Seed Germination Behaviour in Sideritis from Different Iberian Habitats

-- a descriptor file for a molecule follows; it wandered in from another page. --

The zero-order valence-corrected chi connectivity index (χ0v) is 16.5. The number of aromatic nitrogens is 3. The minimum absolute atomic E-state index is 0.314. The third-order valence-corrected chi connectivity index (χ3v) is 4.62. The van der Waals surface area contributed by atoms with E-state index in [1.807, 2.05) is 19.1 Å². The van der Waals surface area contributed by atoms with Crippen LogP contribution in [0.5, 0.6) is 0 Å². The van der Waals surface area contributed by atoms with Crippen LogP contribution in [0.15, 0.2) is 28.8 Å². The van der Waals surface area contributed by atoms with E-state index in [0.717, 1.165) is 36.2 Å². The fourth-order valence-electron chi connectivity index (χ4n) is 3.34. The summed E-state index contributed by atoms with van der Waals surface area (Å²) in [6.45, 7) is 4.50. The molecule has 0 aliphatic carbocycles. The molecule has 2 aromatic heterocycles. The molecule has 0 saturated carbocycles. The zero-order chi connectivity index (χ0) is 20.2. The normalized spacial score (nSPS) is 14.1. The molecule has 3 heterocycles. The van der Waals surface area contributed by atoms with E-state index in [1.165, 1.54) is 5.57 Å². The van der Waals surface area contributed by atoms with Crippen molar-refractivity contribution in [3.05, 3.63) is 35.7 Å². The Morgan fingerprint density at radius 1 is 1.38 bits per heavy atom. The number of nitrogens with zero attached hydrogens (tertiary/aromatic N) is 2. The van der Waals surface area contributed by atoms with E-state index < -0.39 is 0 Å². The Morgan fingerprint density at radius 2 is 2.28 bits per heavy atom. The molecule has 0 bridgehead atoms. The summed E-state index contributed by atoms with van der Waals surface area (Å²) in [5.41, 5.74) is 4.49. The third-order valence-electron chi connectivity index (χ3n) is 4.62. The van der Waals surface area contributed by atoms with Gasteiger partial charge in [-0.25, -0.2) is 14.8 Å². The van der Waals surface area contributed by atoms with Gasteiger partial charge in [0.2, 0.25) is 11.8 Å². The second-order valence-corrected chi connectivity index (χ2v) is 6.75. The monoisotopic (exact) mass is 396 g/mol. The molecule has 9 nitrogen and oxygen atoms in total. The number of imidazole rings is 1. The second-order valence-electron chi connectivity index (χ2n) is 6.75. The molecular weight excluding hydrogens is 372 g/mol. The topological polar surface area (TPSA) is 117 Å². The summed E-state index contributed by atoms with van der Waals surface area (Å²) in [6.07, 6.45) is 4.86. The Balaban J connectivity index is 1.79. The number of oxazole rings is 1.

AbstractThe germination behaviour of two Iberian endemic labiates, Sideritis pungens and S. chamaedryfolia selected from different habitats, ranging from very humid to semi-arid, was studied under controlled experimental conditions. A factorial experiment, combining different temperature regimes (10Â°, 15Â°, 20Â°, 25Â° or 30Â°C), photoperiod (total darkness and 12 h light/12 h darkness) and different pre-treatments (freezing, dry-heat, hot-water), was designed to analyze seed germination patterns and dormancy processes. The results obtained are in agreement with the ecology of the two species. Seeds are not dormant after collection and maintain high viability when preserved by standard seed bank conservation protocols. It was found out that optimal temperature for germination is 20Â°C for both species. Light seems to play a key role in the germination of genus Sideritis, particularly for S. chamaedryfolia, significantly inhibited by light as other psammophilous plants. Temperature and light are relevant environmental indicators, but it was found out that the germination response to these factors in the studied species is correlated with a different environmental factor, namely the availability of water resources in their habitats, which is generally a major constraint factor for seed germination in Mediterranean areas. The results indicate that germination limitations are not so much related to taxonomic position, but rather adaptations to water restrictions.
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